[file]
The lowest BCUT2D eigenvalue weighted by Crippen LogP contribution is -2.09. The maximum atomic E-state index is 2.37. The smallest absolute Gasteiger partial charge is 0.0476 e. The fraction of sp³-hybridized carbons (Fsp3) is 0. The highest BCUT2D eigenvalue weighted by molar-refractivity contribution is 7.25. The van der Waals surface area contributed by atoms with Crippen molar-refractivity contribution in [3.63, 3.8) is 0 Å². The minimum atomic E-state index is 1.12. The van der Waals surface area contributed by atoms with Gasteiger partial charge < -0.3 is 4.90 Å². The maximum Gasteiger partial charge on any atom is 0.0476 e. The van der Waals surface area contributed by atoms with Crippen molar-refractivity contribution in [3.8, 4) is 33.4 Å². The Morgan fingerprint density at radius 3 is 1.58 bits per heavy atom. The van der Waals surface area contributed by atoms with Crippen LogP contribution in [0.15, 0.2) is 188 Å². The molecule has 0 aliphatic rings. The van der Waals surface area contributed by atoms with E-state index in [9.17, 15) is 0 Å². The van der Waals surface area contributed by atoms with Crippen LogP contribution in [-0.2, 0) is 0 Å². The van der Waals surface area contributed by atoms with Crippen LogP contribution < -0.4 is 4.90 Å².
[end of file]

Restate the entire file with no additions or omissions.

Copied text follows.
The lowest BCUT2D eigenvalue weighted by Crippen LogP contribution is -2.09. The maximum atomic E-state index is 2.37. The smallest absolute Gasteiger partial charge is 0.0476 e. The fraction of sp³-hybridized carbons (Fsp3) is 0. The highest BCUT2D eigenvalue weighted by molar-refractivity contribution is 7.25. The van der Waals surface area contributed by atoms with Crippen molar-refractivity contribution in [3.63, 3.8) is 0 Å². The minimum atomic E-state index is 1.12. The van der Waals surface area contributed by atoms with Gasteiger partial charge < -0.3 is 4.90 Å². The maximum Gasteiger partial charge on any atom is 0.0476 e. The van der Waals surface area contributed by atoms with Crippen molar-refractivity contribution in [3.8, 4) is 33.4 Å². The Morgan fingerprint density at radius 3 is 1.58 bits per heavy atom. The van der Waals surface area contributed by atoms with Crippen LogP contribution in [0.15, 0.2) is 188 Å². The molecule has 0 aliphatic rings. The van der Waals surface area contributed by atoms with E-state index in [9.17, 15) is 0 Å². The van der Waals surface area contributed by atoms with Crippen LogP contribution in [-0.2, 0) is 0 Å². The van der Waals surface area contributed by atoms with Crippen LogP contribution < -0.4 is 4.90 Å².